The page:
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While much attention was paid to the Head of the Charles Regatta results over the weekend, another Cambridge contingent was competing in its own clash.
Representing the Harvard women’s tennis team (3-0, 0-0 Ivy) in the ITA Northeast Regional Championships in Philadelphia, Pa., were sophomore Jenna Friedel, freshman Anna Li, sophomore Irene Lu, and captain Annika Ringblom. In the qualifier for the national tournament, Friedel, Lu, and Ringblom contended in the singles portion, while Ringblom and Li paired together in doubles.
The most impressive play from Crimson competitors came from Ringblom and Li, who reached the semifinals of the doubles bracket only to fall in a tiebreaker to the Dartmouth pairing of sophomores Racquel Lyn and senior Kristina Mathis on the contest's penultimate day.
“I am very proud of the way that Anna and I competed this weekend,” Ringblom said. “It is very exciting to have made it to the semi finals of regionals in Anna's first year of competition and my last.”
This group fared slightly better than last year’s group, as the pairing of junior Erica Oosterhout and former captain June Lee were only able to reach the quarterfinals in doubles. Oosterhout matched Lu’s accomplishments in singles. For the first time players in the event, the tournament proved a valuable experience.
“I'm very grateful I had the opportunity to travel to Philadelphia to participate in the tournament,” Friedel said. “I know I speak for everyone when I see it's an honor to represent Harvard on the road.”
Of the three Harvard singles participants, Lu was seeded the highest. The Laurel, Md., native’s 17/32 ranking provided her with the Crimson’s only first round bye. The sophomore used it to her advantage, as she proceeded to quarterfinals of the event–the furthest of any Harvard entrant.
Lu’s progression through the tournament began relatively smoothly. A 6-1, 7-6(5) victory over UMass Amherst senior Ana Yrazusta subsequently followed a 6-3, 6-2 sweep of Columbia sophomore Ali Pollack. However, the sophomore was ultimately outclassed in her next and final match at the Hamlin Tennis Center. Syracuse sophomore Miranda Ramirez efficiently played her way to a routine triumph, holding Lu’s tally to four total games over two sets.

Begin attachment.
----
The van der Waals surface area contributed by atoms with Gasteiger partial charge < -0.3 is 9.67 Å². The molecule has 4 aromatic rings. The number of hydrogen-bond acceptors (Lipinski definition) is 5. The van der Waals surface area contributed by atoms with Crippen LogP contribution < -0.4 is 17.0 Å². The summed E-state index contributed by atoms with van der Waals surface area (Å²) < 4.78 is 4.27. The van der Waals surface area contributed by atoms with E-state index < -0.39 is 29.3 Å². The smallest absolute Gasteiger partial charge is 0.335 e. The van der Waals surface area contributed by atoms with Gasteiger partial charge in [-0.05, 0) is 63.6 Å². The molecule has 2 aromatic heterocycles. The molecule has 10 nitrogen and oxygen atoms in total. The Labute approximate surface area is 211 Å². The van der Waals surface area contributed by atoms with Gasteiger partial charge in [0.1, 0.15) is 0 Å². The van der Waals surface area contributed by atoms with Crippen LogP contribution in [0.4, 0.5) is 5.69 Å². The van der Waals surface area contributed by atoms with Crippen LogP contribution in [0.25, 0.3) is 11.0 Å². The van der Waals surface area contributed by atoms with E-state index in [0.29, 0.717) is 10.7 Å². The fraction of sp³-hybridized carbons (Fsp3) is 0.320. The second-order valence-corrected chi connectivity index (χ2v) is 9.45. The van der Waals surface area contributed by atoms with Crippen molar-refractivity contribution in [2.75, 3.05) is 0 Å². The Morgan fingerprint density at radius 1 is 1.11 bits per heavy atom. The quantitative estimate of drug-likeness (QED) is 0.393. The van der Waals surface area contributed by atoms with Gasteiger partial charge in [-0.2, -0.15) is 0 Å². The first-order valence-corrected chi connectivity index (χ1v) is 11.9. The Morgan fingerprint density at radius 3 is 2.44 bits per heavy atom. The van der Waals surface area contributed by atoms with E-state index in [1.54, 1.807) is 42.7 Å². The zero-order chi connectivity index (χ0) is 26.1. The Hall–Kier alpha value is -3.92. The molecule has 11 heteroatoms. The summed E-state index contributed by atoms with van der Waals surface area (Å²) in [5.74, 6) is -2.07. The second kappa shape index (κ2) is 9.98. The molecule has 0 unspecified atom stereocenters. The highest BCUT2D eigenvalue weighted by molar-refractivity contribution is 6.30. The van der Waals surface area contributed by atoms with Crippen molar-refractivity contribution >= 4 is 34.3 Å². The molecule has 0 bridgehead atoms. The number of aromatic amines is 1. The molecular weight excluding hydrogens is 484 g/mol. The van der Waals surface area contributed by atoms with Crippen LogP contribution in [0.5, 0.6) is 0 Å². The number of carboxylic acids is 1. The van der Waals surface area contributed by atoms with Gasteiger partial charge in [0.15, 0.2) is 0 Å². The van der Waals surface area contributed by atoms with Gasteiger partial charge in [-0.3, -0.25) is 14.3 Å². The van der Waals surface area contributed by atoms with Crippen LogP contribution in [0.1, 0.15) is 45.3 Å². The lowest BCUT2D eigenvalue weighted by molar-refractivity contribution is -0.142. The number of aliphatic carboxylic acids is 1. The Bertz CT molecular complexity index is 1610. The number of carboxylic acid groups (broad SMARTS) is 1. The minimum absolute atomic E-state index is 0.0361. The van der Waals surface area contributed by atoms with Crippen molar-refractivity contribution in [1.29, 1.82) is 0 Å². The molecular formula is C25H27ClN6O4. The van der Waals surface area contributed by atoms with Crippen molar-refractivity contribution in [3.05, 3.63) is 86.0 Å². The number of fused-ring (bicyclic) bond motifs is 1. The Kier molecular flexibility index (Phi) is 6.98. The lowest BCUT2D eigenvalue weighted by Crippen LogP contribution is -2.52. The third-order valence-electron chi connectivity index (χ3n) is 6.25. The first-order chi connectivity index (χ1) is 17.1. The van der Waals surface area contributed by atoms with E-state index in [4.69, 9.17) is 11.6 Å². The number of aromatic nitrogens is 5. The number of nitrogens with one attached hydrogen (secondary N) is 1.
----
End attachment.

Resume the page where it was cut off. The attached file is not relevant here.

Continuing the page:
Ringblom and Friedel had similar progressions to one another through their portion of the 128-player bracket. Both were knocked out of the tournament in their second-round matches in three sets, after having triumphed in their opening round bouts with identical 6-2, 6-2 margins. The senior and sophomore had entered the weekend with a collective 6-7 record in solo play this fall.
Doubles proved more fruitful for Ringblom in Philadelphia. Coming into the regional championships with a 5/8 seed, the duo of Ringblom and Li were expected to proceed deep into the tournament. The pair met those expectations and more.
They began by besting two Ancient Eight pairings from Yale and Columbia back to back. After subsequently topping Fordham’s Carina Ma and Estelle Wong as well as St. John’s Jaide Collins and Zofia Stanisz to reach the semis, more Ivy League competition lay ahead in the Dartmouth pair Lyn and Mathis.
The Crimson came out strong, handily winning the first set, 6-2. Ringblom and Li could not continue their momentum, however, as Lyn and Mathis dug deep and struck right back, claiming the second set, 6-1. In the resulting tiebreaker, the fourth ranked Big Green had just enough in the tank to finish off Harvard, 10-6.
Having completed their weekend matches, Ringblom and Li’s record as a pair improved to 7-1, a team leading mark. Ringblom credits their success so far this season to the complementary nature of their individual strengths.
“We have great chemistry as a doubles pair, with her success coming from her strong net game and mine at the baseline,” Ringblom said. “We communicate very well and I am excited to build off these great results before moving into our spring season.”
As the Crimson players continue to gain confidence playing as a team, their level of play should only improve heading into dual season.
“Overall, I think everyone is very happy with the direction [Harvard women’s tennis] is going in,” Friedel said. “With our main focus on the spring season, we want to make sure we're playing the right way and continuing to make adjustments to be ready to face off against Ivy League competition.”
—Staff writer Jackson M. Reynolds can be reached at email@example.com
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